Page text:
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Projector vs. Plasma


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5 replies to this topic

#1 of 6 OFFLINE   mecheman

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Posted February 21 2008 - 06:29 AM

Hello Everyone, This is my first time doing this but here it goes. I'm planning to build a house by the fall. In the basement I'm figuring I'll have a home theatre 14' x 20'. I'd like some input on the following: 1) I was thinking of getting the Panasonic 58" plasma, 1080p. However I think I would like the big picture a projector gives you. Will a 1080p projector give me as good a picture? What about motion blur? If a projector is the way to go then what brand and model? 2) What receiver is the best for under $500. 3) I was thinking of in-wall speakers. Is there a big difference in sound? Any other recommendations would be greatly appreciated. Thanks.

#2 of 6 OFFLINE   Ennsio

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Posted February 21 2008 - 07:16 AM

Welcome to the forum.

I'll take a first shot at addressing your questions, but I do not have a 1080p tv or projector yet so I'll let others address that more specifically from their experience.

First, a 14' x 20' room is a good size for a home theater. From an accoustic point of view, you want to avoid square rooms or rooms with dimensions that are divisible by the same number (i.e. 15' x 15 or 15' x 20'), because you get sound cancellations in certain frequencies due to sound waves bouncing off the walls and canceling each other out. 14' x 20' is close to 14' x 21', which would fit under the "dimensions divisible by the same number" category. Since you have not built your house yet I don't know how flexible your room dimensions are, but if you modify it at all, just keep this principle in mind.

Now to your questions:
1) Plasma versus projector - that is ultimately up to you as to how big an image you want. One thing to consider is if you would be able to fully control the lighting in your home theater? Projectors work best when you can fully darken the room. Projector Central is the best website for reading about projectors, with reviews and recommendations on which are the best, and a calculator to help you see what size screen you could get for your room. That's the best place to start.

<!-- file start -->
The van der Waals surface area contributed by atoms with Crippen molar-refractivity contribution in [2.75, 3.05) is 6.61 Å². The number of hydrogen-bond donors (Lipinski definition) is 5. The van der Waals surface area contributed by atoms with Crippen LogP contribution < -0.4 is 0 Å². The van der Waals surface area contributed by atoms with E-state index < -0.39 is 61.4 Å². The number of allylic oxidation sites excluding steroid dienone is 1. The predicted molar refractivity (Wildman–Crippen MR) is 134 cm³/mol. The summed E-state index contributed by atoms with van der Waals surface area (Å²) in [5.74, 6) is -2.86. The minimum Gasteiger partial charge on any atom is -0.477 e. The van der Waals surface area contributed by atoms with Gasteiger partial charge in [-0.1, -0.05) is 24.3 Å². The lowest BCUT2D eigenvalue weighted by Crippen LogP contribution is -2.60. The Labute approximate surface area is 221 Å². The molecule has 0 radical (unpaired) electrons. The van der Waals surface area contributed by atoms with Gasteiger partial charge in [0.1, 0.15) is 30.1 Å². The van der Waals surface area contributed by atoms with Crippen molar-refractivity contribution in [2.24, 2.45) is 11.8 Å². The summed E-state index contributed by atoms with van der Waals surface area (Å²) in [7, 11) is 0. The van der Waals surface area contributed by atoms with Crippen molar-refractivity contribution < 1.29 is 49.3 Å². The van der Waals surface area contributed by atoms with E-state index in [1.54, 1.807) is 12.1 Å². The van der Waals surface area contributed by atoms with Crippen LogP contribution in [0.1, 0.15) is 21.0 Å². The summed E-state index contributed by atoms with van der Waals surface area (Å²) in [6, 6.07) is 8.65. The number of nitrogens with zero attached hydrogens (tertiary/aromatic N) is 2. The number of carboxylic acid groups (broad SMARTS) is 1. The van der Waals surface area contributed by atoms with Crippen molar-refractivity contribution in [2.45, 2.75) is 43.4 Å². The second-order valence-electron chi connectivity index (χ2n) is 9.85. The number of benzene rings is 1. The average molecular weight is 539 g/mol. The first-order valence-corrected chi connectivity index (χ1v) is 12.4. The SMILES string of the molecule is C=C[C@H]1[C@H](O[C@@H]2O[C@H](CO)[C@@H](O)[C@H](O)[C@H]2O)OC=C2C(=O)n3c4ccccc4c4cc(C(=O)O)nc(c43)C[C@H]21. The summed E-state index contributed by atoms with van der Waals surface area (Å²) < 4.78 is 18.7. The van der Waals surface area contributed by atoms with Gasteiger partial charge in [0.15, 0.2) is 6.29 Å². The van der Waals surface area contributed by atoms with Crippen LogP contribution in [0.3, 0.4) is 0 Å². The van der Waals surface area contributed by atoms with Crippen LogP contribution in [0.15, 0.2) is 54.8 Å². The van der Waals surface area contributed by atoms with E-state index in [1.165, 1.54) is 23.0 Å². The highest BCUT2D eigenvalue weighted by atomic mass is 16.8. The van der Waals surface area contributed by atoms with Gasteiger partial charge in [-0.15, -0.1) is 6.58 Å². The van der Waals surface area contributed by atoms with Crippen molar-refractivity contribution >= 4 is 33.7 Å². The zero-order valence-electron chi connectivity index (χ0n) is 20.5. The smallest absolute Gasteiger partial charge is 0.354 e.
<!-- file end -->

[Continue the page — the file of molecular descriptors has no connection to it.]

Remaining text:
2) The Onkyo TX-SR605 is the only projector under $500 at the moment that can handle DTS-HD and Dolby Digital HD, which are the new audio formats with Blu-ray. That would help you future-proof your purchase for HD audio.

3) In general, in-wall speakers sound inferior to how speakers sound when mounted on the wall or on stands. If you can wall-mount speakers, that would be better from a sound quality perspective. Definitely don't use in-wall speakers for your fronts.

It seems like your budget is highly skewed towards the video side. To get the full experience of a home theater, it's generally better to have more of a 50:50 balance in budget for video and audio so that your speakers and subwoofer can give you the feel for the sound of the movie that your eyes are getting from the visual experience of a high-def tv or projector. I would suggest looking at your budget again from that perspective to see if you want more from the audio side. We can give many tips for that as well.

#3 of 6 OFFLINE   mecheman

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Posted February 21 2008 - 10:04 AM

Thanks for the input. I would say my budget overall is max $6,000.

#4 of 6 OFFLINE   SethH

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Posted February 21 2008 - 11:08 AM

Some good projector options if rainbows don't bother you: Mits HC4900 - $1995 Mits HC6000 - $3995 Some good projector options if rainbows do bother you: Sony VW40 - $2895 Panasonic AE2000U - $2699 Sanyo Z2000 - $2495 All of these are native 1080p projectors that are pretty well thought of.

#5 of 6 OFFLINE   Jim Mcc

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Posted February 21 2008 - 11:38 AM

Definitely a projector. Seth, the first 2 you listed are also LCD, so no possibility of rainbows. Mecheman, first you need to decide if you prefer the look of DLP or LCD by viewing them. All 5 that Seth listed are LCD, by the way.

#6 of 6 OFFLINE   SethH

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Posted February 21 2008 - 12:13 PM

Thanks Jim. I stand corrected. I was just assuming all the Mits stuff was DLP since that's how their rear projection sets work.




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